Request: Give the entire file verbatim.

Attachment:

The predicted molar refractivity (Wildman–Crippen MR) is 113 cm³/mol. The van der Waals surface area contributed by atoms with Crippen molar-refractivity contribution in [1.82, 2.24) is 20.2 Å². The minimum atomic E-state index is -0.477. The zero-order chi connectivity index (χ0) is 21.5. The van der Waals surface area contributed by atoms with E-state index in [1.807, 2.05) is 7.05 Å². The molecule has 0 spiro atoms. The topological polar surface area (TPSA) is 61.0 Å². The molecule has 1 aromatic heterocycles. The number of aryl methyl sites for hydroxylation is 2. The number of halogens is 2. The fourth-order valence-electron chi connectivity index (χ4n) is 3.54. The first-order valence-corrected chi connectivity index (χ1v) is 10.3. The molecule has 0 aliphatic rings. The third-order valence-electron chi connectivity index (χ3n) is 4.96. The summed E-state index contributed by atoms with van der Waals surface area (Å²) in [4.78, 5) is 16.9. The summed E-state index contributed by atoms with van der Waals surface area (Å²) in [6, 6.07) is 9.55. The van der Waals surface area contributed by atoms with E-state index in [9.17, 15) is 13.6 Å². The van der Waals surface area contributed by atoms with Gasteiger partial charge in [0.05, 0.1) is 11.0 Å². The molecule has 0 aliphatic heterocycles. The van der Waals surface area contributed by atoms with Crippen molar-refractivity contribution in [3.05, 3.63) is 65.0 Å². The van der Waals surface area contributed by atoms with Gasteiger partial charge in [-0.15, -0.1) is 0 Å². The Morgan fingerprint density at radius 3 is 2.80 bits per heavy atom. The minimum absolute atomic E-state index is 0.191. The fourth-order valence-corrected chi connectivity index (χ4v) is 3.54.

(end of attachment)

The predicted molar refractivity (Wildman–Crippen MR) is 113 cm³/mol. The van der Waals surface area contributed by atoms with Crippen molar-refractivity contribution in [1.82, 2.24) is 20.2 Å². The minimum atomic E-state index is -0.477. The zero-order chi connectivity index (χ0) is 21.5. The van der Waals surface area contributed by atoms with E-state index in [1.807, 2.05) is 7.05 Å². The molecule has 0 spiro atoms. The topological polar surface area (TPSA) is 61.0 Å². The molecule has 1 aromatic heterocycles. The number of aryl methyl sites for hydroxylation is 2. The number of halogens is 2. The fourth-order valence-electron chi connectivity index (χ4n) is 3.54. The first-order valence-corrected chi connectivity index (χ1v) is 10.3. The molecule has 0 aliphatic rings. The third-order valence-electron chi connectivity index (χ3n) is 4.96. The summed E-state index contributed by atoms with van der Waals surface area (Å²) in [4.78, 5) is 16.9. The summed E-state index contributed by atoms with van der Waals surface area (Å²) in [6, 6.07) is 9.55. The van der Waals surface area contributed by atoms with E-state index in [9.17, 15) is 13.6 Å². The van der Waals surface area contributed by atoms with Gasteiger partial charge in [0.05, 0.1) is 11.0 Å². The molecule has 0 aliphatic heterocycles. The van der Waals surface area contributed by atoms with Crippen molar-refractivity contribution in [3.05, 3.63) is 65.0 Å². The van der Waals surface area contributed by atoms with Gasteiger partial charge in [-0.15, -0.1) is 0 Å². The Morgan fingerprint density at radius 3 is 2.80 bits per heavy atom. The minimum absolute atomic E-state index is 0.191. The fourth-order valence-corrected chi connectivity index (χ4v) is 3.54.